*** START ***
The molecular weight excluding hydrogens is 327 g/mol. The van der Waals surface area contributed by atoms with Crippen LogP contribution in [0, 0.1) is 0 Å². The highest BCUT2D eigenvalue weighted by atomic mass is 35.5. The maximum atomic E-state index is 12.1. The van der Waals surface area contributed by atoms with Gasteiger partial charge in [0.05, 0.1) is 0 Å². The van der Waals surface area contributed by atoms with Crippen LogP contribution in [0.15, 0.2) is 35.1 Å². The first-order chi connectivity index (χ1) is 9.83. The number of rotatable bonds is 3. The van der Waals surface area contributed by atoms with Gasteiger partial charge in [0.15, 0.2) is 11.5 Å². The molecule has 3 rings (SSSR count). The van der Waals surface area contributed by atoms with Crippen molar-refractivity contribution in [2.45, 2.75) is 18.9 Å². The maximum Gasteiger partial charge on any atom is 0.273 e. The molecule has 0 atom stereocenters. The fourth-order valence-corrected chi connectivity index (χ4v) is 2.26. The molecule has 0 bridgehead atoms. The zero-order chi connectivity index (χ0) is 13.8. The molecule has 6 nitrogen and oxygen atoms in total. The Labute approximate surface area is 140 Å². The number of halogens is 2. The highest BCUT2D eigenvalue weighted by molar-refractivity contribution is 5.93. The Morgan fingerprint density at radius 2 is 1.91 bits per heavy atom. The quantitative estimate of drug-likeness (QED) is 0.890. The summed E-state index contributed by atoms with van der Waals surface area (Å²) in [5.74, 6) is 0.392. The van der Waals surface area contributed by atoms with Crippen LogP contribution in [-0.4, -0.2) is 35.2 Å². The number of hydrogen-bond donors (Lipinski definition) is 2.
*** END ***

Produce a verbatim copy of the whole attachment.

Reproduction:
The molecular weight excluding hydrogens is 327 g/mol. The van der Waals surface area contributed by atoms with Crippen LogP contribution in [0, 0.1) is 0 Å². The highest BCUT2D eigenvalue weighted by atomic mass is 35.5. The maximum atomic E-state index is 12.1. The van der Waals surface area contributed by atoms with Gasteiger partial charge in [0.05, 0.1) is 0 Å². The van der Waals surface area contributed by atoms with Crippen LogP contribution in [0.15, 0.2) is 35.1 Å². The first-order chi connectivity index (χ1) is 9.83. The number of rotatable bonds is 3. The van der Waals surface area contributed by atoms with Gasteiger partial charge in [0.15, 0.2) is 11.5 Å². The molecule has 3 rings (SSSR count). The van der Waals surface area contributed by atoms with Crippen molar-refractivity contribution in [2.45, 2.75) is 18.9 Å². The maximum Gasteiger partial charge on any atom is 0.273 e. The molecule has 0 atom stereocenters. The fourth-order valence-corrected chi connectivity index (χ4v) is 2.26. The molecule has 0 bridgehead atoms. The zero-order chi connectivity index (χ0) is 13.8. The molecule has 6 nitrogen and oxygen atoms in total. The Labute approximate surface area is 140 Å². The number of halogens is 2. The highest BCUT2D eigenvalue weighted by molar-refractivity contribution is 5.93. The Morgan fingerprint density at radius 2 is 1.91 bits per heavy atom. The quantitative estimate of drug-likeness (QED) is 0.890. The summed E-state index contributed by atoms with van der Waals surface area (Å²) in [5.74, 6) is 0.392. The van der Waals surface area contributed by atoms with Crippen LogP contribution in [-0.4, -0.2) is 35.2 Å². The number of hydrogen-bond donors (Lipinski definition) is 2.